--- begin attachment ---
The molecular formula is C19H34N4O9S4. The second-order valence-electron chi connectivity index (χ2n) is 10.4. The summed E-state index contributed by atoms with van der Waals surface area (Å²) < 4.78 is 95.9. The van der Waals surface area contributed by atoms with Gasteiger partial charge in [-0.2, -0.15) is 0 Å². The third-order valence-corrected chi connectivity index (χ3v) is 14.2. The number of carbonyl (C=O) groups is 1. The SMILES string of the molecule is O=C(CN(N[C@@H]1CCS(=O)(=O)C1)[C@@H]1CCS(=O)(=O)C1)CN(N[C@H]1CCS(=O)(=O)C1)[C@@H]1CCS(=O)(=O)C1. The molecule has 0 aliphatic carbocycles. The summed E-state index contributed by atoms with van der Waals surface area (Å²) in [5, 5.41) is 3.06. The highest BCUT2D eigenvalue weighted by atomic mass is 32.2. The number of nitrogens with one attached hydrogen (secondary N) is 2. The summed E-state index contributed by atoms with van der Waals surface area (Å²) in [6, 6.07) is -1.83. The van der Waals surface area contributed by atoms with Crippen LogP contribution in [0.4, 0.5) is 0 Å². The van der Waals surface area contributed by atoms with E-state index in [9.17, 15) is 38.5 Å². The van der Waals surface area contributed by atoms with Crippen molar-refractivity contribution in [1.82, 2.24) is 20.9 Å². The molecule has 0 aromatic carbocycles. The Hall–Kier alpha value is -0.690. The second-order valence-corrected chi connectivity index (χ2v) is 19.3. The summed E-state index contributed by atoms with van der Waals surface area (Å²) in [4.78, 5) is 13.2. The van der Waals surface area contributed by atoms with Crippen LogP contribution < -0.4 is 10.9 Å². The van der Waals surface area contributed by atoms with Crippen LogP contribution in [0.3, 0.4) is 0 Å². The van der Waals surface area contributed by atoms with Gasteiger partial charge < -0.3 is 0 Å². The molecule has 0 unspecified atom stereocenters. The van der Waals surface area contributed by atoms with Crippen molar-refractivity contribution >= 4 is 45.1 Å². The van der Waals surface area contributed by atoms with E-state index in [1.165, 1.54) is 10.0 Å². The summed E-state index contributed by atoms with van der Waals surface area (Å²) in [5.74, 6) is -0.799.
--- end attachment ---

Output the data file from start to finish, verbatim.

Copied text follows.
The molecular formula is C19H34N4O9S4. The second-order valence-electron chi connectivity index (χ2n) is 10.4. The summed E-state index contributed by atoms with van der Waals surface area (Å²) < 4.78 is 95.9. The van der Waals surface area contributed by atoms with Gasteiger partial charge in [-0.2, -0.15) is 0 Å². The third-order valence-corrected chi connectivity index (χ3v) is 14.2. The number of carbonyl (C=O) groups is 1. The SMILES string of the molecule is O=C(CN(N[C@@H]1CCS(=O)(=O)C1)[C@@H]1CCS(=O)(=O)C1)CN(N[C@H]1CCS(=O)(=O)C1)[C@@H]1CCS(=O)(=O)C1. The molecule has 0 aliphatic carbocycles. The summed E-state index contributed by atoms with van der Waals surface area (Å²) in [5, 5.41) is 3.06. The highest BCUT2D eigenvalue weighted by atomic mass is 32.2. The number of nitrogens with one attached hydrogen (secondary N) is 2. The summed E-state index contributed by atoms with van der Waals surface area (Å²) in [6, 6.07) is -1.83. The van der Waals surface area contributed by atoms with Crippen LogP contribution in [0.4, 0.5) is 0 Å². The van der Waals surface area contributed by atoms with E-state index in [9.17, 15) is 38.5 Å². The van der Waals surface area contributed by atoms with Crippen molar-refractivity contribution in [1.82, 2.24) is 20.9 Å². The molecule has 0 aromatic carbocycles. The Hall–Kier alpha value is -0.690. The second-order valence-corrected chi connectivity index (χ2v) is 19.3. The summed E-state index contributed by atoms with van der Waals surface area (Å²) in [4.78, 5) is 13.2. The van der Waals surface area contributed by atoms with Crippen LogP contribution < -0.4 is 10.9 Å². The van der Waals surface area contributed by atoms with Crippen LogP contribution in [0.3, 0.4) is 0 Å². The van der Waals surface area contributed by atoms with Gasteiger partial charge < -0.3 is 0 Å². The molecule has 0 unspecified atom stereocenters. The van der Waals surface area contributed by atoms with Crippen molar-refractivity contribution >= 4 is 45.1 Å². The van der Waals surface area contributed by atoms with E-state index in [1.165, 1.54) is 10.0 Å². The summed E-state index contributed by atoms with van der Waals surface area (Å²) in [5.74, 6) is -0.799.